The way taken by the urban university resulted in a decrease in academic quality, because the teaching and learning process decreased. Universities are experiencing ‘overcrowded’ and ‘under finance’ situations, so public services are becoming very poor. And what surprised the most’ of society was the commercialization of universities. The ideals of the Urban University have become neglected. That ideal was tarnished by the pressure of a situation that required university institutions not to go bankrupt. The question then: What should be done so that the Urban University maintains its noble commitment and goals as outlined above? There is something that the urban university must do so that it can get out of the depressed situation, and return to its main spirit, among others:
First, the Urban University must build a public service support system that is always obedient to the university’s position as a ‘service institution’. The standard of service in organizing education is one of the keys so that urban universities can maintain their interaction with the wider community.
Second, the urban university should be prepared as an anticipatory institution. In this sense, university institutions must have a degree of sensitivity to any kind of change that occurs in the midst of society. Thus, he was able to explore and develop relationships with various institutions outside the university.
Third, the urban universities must be able to build ‘partnerships’, strategic partnerships within educational management practices. Without having a solid ‘partnership’ building with elements of institutions outside the university, the urban university will be isolated, and then the university is unable to withstand the currents of very big change.
Fourth, the urban universities should also start developing what I refer to as ‘university community groups’. During this time, attention to it is still very traditional, such as relying only on alumni of university graduates. Unfortunately, such resources are not built to enlarge the space and carrying capacity for the development of the university. Our urban universities only function this alumni community when needed. They are not treated as assets that can play a strategic role to become a frontier in building universities.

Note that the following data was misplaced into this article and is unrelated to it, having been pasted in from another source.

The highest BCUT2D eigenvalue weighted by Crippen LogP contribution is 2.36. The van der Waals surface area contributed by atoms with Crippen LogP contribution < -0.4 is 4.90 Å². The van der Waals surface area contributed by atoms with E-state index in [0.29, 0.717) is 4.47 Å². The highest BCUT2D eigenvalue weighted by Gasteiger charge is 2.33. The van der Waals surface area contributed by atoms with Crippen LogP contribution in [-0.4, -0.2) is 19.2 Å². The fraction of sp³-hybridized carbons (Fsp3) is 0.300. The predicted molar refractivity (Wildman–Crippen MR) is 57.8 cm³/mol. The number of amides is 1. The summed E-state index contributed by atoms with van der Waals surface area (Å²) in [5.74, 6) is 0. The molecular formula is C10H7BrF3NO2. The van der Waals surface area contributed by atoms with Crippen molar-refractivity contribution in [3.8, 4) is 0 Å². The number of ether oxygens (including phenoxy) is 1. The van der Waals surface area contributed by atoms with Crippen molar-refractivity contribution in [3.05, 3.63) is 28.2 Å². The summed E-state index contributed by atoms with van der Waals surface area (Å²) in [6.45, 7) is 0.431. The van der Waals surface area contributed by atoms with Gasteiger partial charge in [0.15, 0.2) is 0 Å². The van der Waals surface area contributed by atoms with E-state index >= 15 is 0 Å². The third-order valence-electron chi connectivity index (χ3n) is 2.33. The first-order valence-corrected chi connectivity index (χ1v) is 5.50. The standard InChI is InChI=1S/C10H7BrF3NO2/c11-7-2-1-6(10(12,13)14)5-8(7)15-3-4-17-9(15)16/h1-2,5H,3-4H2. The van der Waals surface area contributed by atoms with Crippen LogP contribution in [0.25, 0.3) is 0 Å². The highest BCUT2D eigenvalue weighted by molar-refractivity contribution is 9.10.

Fifth, the university must standardize the various facilities it has, so that it deserves and qualifies as an ‘Urban University’. A higher education institution that has a noble mission to help the development and improvement of community welfare.
Sixth, the urban universities must carry out the expansion of ‘university advertising’ as a means of developing and strengthening the ‘brand image’, ‘trademark’, so that the university institution becomes a ‘lasting attraction’ towards the community, especially regarding the quality of service, and academic standards.
Seventh, the urban universities must also be able to develop ‘income generating‘ models that allow themselves not to be fixated with the charge of fees to students. University incubator businesses that function for profit, by ‘exploiting’ the excellence of professional expertise and the skills of their citizens, are very possible to be developed. Thus, the development of the City University does not collide with the aspirations of the community, let alone rural communities that are economically limited.
The seven efforts of the Urban University that can be developed, in fact, boil down to public services. Our urban universities, in fact, are very weak in this sector. Therefore, the strengthening in the seven efforts above is urgent that our city universities develop rapidly, reasonably and obtain a good enough ‘academic standing’, accompanied by the still openness of the village people to enter the institution of this ‘Urban University’. Thus, the ‘Urban University’ remains an institution that bears the responsibility of building civilization of a nation and help modernize society.
Will our universities, which will soon transform themselves into institutions incorporated in education, still maintain their main spirit as institutions of civilization, which then they are not plunged by the magnitude of capital attraction? Will our university institutions be able to make a significant contribution in ‘accompanying’ society to face change? Will there be educational policies, especially for higher education levels, that still support the idealism of universities as institutions that ‘accommodate and maintain’ pluralism and multiculturalism of society? Our history will record it.